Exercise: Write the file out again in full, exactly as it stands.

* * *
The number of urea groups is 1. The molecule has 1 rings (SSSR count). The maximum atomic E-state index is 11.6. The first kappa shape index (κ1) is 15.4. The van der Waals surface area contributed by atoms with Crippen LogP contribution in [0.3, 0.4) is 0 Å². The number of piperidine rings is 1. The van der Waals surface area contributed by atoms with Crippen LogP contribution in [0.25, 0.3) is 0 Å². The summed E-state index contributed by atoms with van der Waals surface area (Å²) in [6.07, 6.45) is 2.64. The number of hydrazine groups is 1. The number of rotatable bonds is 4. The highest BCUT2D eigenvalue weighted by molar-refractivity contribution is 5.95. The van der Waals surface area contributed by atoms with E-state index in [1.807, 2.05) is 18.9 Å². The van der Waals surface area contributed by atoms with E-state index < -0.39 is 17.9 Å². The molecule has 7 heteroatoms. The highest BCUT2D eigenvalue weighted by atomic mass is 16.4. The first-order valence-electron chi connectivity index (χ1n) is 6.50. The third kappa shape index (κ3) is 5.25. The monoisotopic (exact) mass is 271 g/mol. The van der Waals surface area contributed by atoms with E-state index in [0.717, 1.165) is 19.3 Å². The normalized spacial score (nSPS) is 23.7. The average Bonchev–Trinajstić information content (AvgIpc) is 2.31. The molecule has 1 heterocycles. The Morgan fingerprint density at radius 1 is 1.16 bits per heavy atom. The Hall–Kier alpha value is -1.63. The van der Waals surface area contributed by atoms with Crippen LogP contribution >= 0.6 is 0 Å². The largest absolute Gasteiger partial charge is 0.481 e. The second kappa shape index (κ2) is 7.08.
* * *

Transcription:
The number of urea groups is 1. The molecule has 1 rings (SSSR count). The maximum atomic E-state index is 11.6. The first kappa shape index (κ1) is 15.4. The van der Waals surface area contributed by atoms with Crippen LogP contribution in [0.3, 0.4) is 0 Å². The number of piperidine rings is 1. The van der Waals surface area contributed by atoms with Crippen LogP contribution in [0.25, 0.3) is 0 Å². The summed E-state index contributed by atoms with van der Waals surface area (Å²) in [6.07, 6.45) is 2.64. The number of hydrazine groups is 1. The number of rotatable bonds is 4. The highest BCUT2D eigenvalue weighted by molar-refractivity contribution is 5.95. The van der Waals surface area contributed by atoms with E-state index in [1.807, 2.05) is 18.9 Å². The van der Waals surface area contributed by atoms with E-state index < -0.39 is 17.9 Å². The molecule has 7 heteroatoms. The highest BCUT2D eigenvalue weighted by atomic mass is 16.4. The first-order valence-electron chi connectivity index (χ1n) is 6.50. The third kappa shape index (κ3) is 5.25. The monoisotopic (exact) mass is 271 g/mol. The van der Waals surface area contributed by atoms with E-state index in [0.717, 1.165) is 19.3 Å². The normalized spacial score (nSPS) is 23.7. The average Bonchev–Trinajstić information content (AvgIpc) is 2.31. The molecule has 1 heterocycles. The Morgan fingerprint density at radius 1 is 1.16 bits per heavy atom. The Hall–Kier alpha value is -1.63. The van der Waals surface area contributed by atoms with Crippen LogP contribution >= 0.6 is 0 Å². The largest absolute Gasteiger partial charge is 0.481 e. The second kappa shape index (κ2) is 7.08.